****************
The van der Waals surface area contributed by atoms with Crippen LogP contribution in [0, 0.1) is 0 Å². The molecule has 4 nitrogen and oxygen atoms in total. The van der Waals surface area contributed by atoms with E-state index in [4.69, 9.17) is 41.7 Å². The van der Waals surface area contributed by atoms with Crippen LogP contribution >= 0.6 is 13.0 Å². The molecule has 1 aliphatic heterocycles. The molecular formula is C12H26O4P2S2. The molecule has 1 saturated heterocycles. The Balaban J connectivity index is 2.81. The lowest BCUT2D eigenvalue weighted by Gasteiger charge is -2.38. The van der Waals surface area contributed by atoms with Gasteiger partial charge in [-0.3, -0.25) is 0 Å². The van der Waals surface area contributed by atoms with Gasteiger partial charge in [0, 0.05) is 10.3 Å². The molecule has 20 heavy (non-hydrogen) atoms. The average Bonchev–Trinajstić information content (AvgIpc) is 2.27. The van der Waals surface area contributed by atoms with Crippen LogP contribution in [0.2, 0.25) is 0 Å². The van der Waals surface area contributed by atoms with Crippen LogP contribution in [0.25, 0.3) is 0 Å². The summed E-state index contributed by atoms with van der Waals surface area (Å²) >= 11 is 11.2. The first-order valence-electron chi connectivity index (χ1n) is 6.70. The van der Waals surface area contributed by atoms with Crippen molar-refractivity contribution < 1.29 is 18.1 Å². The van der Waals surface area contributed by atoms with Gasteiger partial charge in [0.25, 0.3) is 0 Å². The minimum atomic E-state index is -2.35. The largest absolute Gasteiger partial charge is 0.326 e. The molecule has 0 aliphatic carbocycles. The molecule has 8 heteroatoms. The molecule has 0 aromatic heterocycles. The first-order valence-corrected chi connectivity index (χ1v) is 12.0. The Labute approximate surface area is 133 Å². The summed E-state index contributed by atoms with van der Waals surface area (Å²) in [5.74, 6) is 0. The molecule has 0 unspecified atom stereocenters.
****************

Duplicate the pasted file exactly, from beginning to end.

The van der Waals surface area contributed by atoms with Crippen LogP contribution in [0, 0.1) is 0 Å². The molecule has 4 nitrogen and oxygen atoms in total. The van der Waals surface area contributed by atoms with E-state index in [4.69, 9.17) is 41.7 Å². The van der Waals surface area contributed by atoms with Crippen LogP contribution >= 0.6 is 13.0 Å². The molecule has 1 aliphatic heterocycles. The molecular formula is C12H26O4P2S2. The molecule has 1 saturated heterocycles. The Balaban J connectivity index is 2.81. The lowest BCUT2D eigenvalue weighted by Gasteiger charge is -2.38. The van der Waals surface area contributed by atoms with Gasteiger partial charge in [-0.3, -0.25) is 0 Å². The van der Waals surface area contributed by atoms with Gasteiger partial charge in [0, 0.05) is 10.3 Å². The molecule has 20 heavy (non-hydrogen) atoms. The average Bonchev–Trinajstić information content (AvgIpc) is 2.27. The van der Waals surface area contributed by atoms with Crippen LogP contribution in [0.2, 0.25) is 0 Å². The van der Waals surface area contributed by atoms with Crippen LogP contribution in [0.25, 0.3) is 0 Å². The summed E-state index contributed by atoms with van der Waals surface area (Å²) >= 11 is 11.2. The first-order valence-electron chi connectivity index (χ1n) is 6.70. The van der Waals surface area contributed by atoms with Crippen molar-refractivity contribution < 1.29 is 18.1 Å². The van der Waals surface area contributed by atoms with Gasteiger partial charge in [0.25, 0.3) is 0 Å². The minimum atomic E-state index is -2.35. The largest absolute Gasteiger partial charge is 0.326 e. The molecule has 0 aliphatic carbocycles. The molecule has 8 heteroatoms. The molecule has 0 aromatic heterocycles. The first-order valence-corrected chi connectivity index (χ1v) is 12.0. The Labute approximate surface area is 133 Å². The summed E-state index contributed by atoms with van der Waals surface area (Å²) in [5.74, 6) is 0. The molecule has 0 unspecified atom stereocenters.